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With Obama’s Support, Police Body Cameras Could Become the New Normal

The Obama administration thinks body cameras can prevent future Fergusons and will dedicate $263 million to increasing their use by law enforcement agencies. The funding includes $75 million over three years to help police buy cameras, in addition to support for better training and oversight

For people who support putting cameras on cops, this is a very big deal. The White House plan is intended to outfit 50,000 officers with cameras, which would almost double the number of cameras in use in the country. There are currently two major U.S. companies selling body cameras: Vievu, which has sold more than 40,000 cameras to 3,900 police agencies, and Taser, with 30,000 cameras in use by 1,2000 agencies. The $75 million earmarked to purchase new body cameras is over seven times the total revenue Taser earned from selling the devices in 2013.

The White House’s support of cameras isn’t a surprise. In the days after Brown was shot, a petition on WhiteHouse.gov in support of legislation requiring all state, county, and local police to wear cameras gathered nearly 155,000 signatures. Roy Austin of Obama’s Domestic Policy Council posted an official response that described years of work by the administration to advance the use of body-worn and dashboard cameras. Police departments have long been coming around on cameras, but progress is slow. Adopting police cameras requires thousands of independent agencies coming to terms with thorny privacy and accountability issues.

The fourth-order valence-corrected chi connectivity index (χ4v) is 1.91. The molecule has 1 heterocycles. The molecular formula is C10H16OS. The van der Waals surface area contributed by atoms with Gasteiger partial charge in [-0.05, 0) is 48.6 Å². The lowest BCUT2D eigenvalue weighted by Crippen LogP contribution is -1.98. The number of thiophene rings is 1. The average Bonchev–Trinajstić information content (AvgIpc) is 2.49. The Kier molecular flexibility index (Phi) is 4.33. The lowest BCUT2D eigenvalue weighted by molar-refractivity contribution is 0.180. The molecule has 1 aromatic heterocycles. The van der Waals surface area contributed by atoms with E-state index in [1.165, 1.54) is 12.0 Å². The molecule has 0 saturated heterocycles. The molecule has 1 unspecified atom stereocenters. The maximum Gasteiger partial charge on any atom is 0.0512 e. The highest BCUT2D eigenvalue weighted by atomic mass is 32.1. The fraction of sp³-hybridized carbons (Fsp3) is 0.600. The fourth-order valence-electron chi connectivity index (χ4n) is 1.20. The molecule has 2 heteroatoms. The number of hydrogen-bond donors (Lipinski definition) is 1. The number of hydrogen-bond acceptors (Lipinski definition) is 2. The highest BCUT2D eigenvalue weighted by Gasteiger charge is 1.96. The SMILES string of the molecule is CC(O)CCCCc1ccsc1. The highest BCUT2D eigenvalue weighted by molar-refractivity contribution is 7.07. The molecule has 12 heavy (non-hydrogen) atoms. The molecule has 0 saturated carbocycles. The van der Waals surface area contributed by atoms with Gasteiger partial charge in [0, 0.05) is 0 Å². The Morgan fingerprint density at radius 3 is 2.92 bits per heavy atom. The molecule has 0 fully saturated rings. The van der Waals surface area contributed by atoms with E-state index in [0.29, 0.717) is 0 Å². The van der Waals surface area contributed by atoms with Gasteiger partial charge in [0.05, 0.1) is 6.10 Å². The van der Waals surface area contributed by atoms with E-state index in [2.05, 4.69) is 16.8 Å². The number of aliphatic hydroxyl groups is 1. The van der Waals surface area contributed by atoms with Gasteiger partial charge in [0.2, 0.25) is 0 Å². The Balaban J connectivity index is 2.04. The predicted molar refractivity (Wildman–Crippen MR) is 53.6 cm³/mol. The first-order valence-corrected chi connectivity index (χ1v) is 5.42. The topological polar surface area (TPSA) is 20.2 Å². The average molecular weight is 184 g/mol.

Federal support could be a major tipping point in policing and technology. “In five years this will be ubiquitous,” Bueermann says. “It will be more unusual to see officers not wearing a body cam than wearing one.”

This puts the companies that make the cameras in an interesting position. One limiting factor could be Vievu and Taser’s ability to keep pace with demand, although representatives from both companies scoffed at this idea. Bueermann says that the market is also ripe for new competitors, given that cameras are still expensive compared to similar products in the commercial market.